Matt's Reviews > The Sirens of Titan

The Sirens of Titan by Kurt Vonnegut
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May 08, 10

bookshelves: science-fiction
Recommended for: Interested in Vonnegut but leaning sci-fi rather than politics
read count: 1

If I told you that there was a writer out there that blended the witty satirical edge of the American legend Mark Twain with science fiction elements such as foreign worlds and strange alien beings, you should probably be excited. You should also probably all ready know that Kurt Vonnegut is that man.

Although I would say that "The Sirens of Titan" is thus far my least favorite of the Vonnegut novels, which I have read about a third of, that is not to say its bad. It is still a very good and fun book. It is only his second novel, and his first foray into the Vonnegut niche he is known for, after the slightly more serious-edged debut "Player Piano." All of Vonnegut's signatures are featured in "The Sirens of Titan," from the religious parody of The Church of God The Utterly Indifferent, to the recurring alien race known as the Tralfamadorians, a technologically advanced race of robotic sort-of-creatures.

The biggest reason why I would say that "Sirens" isn't quite up to par with Vonnegut['s best work is that it takes quite a bit of time to get rolling. For the first third or so of the novel, it never really gets beyond mildly amusing. Once the narrative switches to be set on Mars, and focuses on the character "Unk," however, the book really takes off and becomes both poignant and often very funny.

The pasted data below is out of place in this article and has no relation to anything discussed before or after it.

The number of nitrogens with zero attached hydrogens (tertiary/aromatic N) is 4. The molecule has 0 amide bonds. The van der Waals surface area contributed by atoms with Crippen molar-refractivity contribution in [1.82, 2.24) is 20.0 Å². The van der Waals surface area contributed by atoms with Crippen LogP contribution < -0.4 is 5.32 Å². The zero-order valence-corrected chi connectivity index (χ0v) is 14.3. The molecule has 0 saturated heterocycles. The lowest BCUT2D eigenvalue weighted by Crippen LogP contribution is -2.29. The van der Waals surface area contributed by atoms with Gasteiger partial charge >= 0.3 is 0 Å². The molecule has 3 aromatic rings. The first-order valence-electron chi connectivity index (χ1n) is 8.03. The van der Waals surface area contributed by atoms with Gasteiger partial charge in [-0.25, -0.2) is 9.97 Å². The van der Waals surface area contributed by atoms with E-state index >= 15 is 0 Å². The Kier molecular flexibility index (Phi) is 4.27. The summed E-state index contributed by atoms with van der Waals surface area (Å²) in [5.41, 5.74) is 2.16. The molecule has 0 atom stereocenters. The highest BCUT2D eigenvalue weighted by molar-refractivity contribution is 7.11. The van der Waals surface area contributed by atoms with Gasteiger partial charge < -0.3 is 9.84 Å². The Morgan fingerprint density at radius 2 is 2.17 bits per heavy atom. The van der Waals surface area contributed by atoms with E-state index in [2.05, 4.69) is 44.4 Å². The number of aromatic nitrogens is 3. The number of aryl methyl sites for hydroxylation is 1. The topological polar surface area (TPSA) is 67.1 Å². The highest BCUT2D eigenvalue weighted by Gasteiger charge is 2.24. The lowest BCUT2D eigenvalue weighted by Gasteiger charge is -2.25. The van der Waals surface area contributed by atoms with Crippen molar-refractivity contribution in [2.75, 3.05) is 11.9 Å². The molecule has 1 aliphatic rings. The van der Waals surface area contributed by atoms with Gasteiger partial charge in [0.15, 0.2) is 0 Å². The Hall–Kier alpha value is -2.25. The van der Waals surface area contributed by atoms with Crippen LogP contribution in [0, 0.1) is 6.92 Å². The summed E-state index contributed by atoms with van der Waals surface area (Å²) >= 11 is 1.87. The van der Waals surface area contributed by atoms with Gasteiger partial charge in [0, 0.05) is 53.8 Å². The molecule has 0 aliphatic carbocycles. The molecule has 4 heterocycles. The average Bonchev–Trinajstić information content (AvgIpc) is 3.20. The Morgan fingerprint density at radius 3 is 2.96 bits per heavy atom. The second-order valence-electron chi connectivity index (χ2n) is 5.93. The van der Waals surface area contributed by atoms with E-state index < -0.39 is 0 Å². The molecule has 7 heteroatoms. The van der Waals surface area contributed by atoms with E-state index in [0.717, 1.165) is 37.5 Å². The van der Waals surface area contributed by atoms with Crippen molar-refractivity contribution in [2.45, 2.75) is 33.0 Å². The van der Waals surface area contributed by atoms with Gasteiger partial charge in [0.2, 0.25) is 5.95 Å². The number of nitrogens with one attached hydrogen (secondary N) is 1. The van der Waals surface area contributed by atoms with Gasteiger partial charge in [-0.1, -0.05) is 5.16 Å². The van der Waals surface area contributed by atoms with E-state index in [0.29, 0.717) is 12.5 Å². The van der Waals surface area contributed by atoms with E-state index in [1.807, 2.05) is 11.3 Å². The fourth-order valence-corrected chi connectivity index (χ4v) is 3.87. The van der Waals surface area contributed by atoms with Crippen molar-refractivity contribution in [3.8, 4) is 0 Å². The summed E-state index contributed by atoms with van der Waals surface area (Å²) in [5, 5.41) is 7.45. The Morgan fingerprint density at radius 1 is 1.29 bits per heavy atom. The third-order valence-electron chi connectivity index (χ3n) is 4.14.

While later Vonnegut works seemed to parody one subject in particular, such as "Cat's Cradle" being a critique on religion, "The Sirens of Titan" is a bit scatterbrained in that sense. Vonnegut juggles and manages to poke fun at a myriad of subject matter, including religion, Earth society, the military, and others. Despite this, it manages to be quite adept at dealing with all of these issues.

Although I wouldn't put it up as high as "Slaughterhouse-Five" or "Breakfast of Champions," this is still a very enjoyable and well-written piece. It says something of the caliber of Vonnegut's body of work when his weakest still gets four stars for me, and a well deserved four stars at that.
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